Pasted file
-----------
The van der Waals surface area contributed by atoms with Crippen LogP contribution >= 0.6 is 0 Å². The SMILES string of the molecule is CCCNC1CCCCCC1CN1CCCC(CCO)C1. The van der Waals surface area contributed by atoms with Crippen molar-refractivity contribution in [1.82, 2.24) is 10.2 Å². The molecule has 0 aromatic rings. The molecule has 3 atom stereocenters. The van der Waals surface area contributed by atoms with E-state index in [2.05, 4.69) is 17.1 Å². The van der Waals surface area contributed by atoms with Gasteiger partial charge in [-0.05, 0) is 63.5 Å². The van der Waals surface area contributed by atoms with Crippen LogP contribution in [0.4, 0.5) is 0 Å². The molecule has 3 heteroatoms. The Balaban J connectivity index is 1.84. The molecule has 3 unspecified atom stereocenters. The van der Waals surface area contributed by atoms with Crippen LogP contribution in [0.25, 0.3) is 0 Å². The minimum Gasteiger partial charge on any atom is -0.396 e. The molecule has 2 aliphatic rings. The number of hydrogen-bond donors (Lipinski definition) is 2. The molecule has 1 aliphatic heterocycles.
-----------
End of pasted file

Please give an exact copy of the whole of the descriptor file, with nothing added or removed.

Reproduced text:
The van der Waals surface area contributed by atoms with Crippen LogP contribution >= 0.6 is 0 Å². The SMILES string of the molecule is CCCNC1CCCCCC1CN1CCCC(CCO)C1. The van der Waals surface area contributed by atoms with Crippen molar-refractivity contribution in [1.82, 2.24) is 10.2 Å². The molecule has 0 aromatic rings. The molecule has 3 atom stereocenters. The van der Waals surface area contributed by atoms with E-state index in [2.05, 4.69) is 17.1 Å². The van der Waals surface area contributed by atoms with Gasteiger partial charge in [-0.05, 0) is 63.5 Å². The van der Waals surface area contributed by atoms with Crippen LogP contribution in [0.4, 0.5) is 0 Å². The molecule has 3 heteroatoms. The Balaban J connectivity index is 1.84. The molecule has 3 unspecified atom stereocenters. The van der Waals surface area contributed by atoms with Crippen LogP contribution in [0.25, 0.3) is 0 Å². The minimum Gasteiger partial charge on any atom is -0.396 e. The molecule has 2 aliphatic rings. The number of hydrogen-bond donors (Lipinski definition) is 2. The molecule has 1 aliphatic heterocycles.